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Strange Synthetic Opioid "Pinkie" Available Online Killed Park City Teens

Nov 07, 2016 04:20 AM EST
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An obscure synthetic opioid that goes by the name U-47700, or more commonly known as "pink' or "pinkie", has claimed the life of two 13-year-old boys in Park City.

U-47700 is a synthetic opioid that was derived from morphine. Animal testing of the drug showed that it was about eight times stronger than morphine. First developed and patented by a pharmaceutical company in 1978 as a possible alternative for morphine, U-47700 was never approved to be used in humans. Old patent records and formulas made it possible for chemists all around the world to recreate the drug and make it available to those who finding cheaper way to get high.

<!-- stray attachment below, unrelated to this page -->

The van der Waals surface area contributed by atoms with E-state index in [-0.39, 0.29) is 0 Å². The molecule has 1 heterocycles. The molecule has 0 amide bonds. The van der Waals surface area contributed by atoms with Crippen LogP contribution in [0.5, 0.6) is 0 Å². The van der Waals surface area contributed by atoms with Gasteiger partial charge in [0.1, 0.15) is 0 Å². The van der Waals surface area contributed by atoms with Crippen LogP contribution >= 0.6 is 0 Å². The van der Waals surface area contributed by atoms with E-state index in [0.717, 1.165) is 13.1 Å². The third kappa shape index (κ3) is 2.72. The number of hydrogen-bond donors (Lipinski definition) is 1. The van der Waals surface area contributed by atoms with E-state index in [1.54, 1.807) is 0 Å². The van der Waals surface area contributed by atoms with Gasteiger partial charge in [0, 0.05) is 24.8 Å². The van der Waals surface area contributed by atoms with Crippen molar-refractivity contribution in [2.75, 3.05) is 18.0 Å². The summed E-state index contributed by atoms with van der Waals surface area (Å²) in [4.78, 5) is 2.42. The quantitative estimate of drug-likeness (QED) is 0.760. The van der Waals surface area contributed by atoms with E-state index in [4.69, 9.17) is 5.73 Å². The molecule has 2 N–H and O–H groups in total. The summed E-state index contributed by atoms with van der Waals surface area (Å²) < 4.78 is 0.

According to the report from Washington Post, official toxicology tests showed that the two boys died due to acute drug intoxication caused by pink overdose. Further police investigation revealed that the boys, together with a 15-year-old boy and a teenage girl, bought the U-47700 online.

The teenage girl admitted that the two boys used her house as the shipping address for the package which she described as "a clear bag with a white powdery substance." The package came from Shanga, China. The 15-year old boy was arrested and charged for distribution of a controlled substance and reckless endangerment. Investigators believe that the boy is somehow involve with the two dead boys, possibly selling and distributing pinkies to other students.

The Salt Lake Tribune reported that the police investigating the death of the two boys also discovered that the drug has been gaining some ground in the local school community. Following the discovery of the pinkie's popularity among students, the police launched an extensive search of the school premises, especially the students' lockers.

The death of the two Park City boys has forced the U.S. Drug Enforcement Agency to classify U-47700 as a Schedule I drugs, or drugs that had "no currently accepted medical use and a high potential for abuse."

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